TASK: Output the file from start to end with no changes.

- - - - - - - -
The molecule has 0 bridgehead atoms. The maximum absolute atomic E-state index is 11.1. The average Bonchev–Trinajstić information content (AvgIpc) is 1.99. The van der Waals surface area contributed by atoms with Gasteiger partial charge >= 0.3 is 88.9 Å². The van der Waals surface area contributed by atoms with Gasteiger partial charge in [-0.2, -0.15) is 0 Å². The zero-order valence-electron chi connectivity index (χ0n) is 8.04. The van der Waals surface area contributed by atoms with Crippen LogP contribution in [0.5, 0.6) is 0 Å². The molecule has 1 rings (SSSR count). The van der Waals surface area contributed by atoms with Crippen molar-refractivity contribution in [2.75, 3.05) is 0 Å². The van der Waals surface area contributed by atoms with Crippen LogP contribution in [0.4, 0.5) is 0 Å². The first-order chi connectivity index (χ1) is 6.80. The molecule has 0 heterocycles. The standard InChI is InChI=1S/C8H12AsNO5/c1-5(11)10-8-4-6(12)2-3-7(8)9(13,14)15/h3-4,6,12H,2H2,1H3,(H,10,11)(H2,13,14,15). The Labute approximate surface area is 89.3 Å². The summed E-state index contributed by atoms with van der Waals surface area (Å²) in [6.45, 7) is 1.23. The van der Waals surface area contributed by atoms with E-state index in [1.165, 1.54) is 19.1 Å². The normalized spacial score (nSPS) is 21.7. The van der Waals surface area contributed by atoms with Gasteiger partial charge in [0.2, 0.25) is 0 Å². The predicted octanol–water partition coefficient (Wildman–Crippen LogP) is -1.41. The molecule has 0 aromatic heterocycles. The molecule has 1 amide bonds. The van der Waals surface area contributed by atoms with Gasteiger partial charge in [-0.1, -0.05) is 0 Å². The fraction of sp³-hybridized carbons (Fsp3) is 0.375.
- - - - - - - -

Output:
The molecule has 0 bridgehead atoms. The maximum absolute atomic E-state index is 11.1. The average Bonchev–Trinajstić information content (AvgIpc) is 1.99. The van der Waals surface area contributed by atoms with Gasteiger partial charge >= 0.3 is 88.9 Å². The van der Waals surface area contributed by atoms with Gasteiger partial charge in [-0.2, -0.15) is 0 Å². The zero-order valence-electron chi connectivity index (χ0n) is 8.04. The van der Waals surface area contributed by atoms with Crippen LogP contribution in [0.5, 0.6) is 0 Å². The molecule has 1 rings (SSSR count). The van der Waals surface area contributed by atoms with Crippen molar-refractivity contribution in [2.75, 3.05) is 0 Å². The van der Waals surface area contributed by atoms with Crippen LogP contribution in [0.4, 0.5) is 0 Å². The first-order chi connectivity index (χ1) is 6.80. The molecule has 0 heterocycles. The standard InChI is InChI=1S/C8H12AsNO5/c1-5(11)10-8-4-6(12)2-3-7(8)9(13,14)15/h3-4,6,12H,2H2,1H3,(H,10,11)(H2,13,14,15). The Labute approximate surface area is 89.3 Å². The summed E-state index contributed by atoms with van der Waals surface area (Å²) in [6.45, 7) is 1.23. The van der Waals surface area contributed by atoms with E-state index in [1.165, 1.54) is 19.1 Å². The normalized spacial score (nSPS) is 21.7. The van der Waals surface area contributed by atoms with Gasteiger partial charge in [0.2, 0.25) is 0 Å². The predicted octanol–water partition coefficient (Wildman–Crippen LogP) is -1.41. The molecule has 0 aromatic heterocycles. The molecule has 1 amide bonds. The van der Waals surface area contributed by atoms with Gasteiger partial charge in [-0.1, -0.05) is 0 Å². The fraction of sp³-hybridized carbons (Fsp3) is 0.375.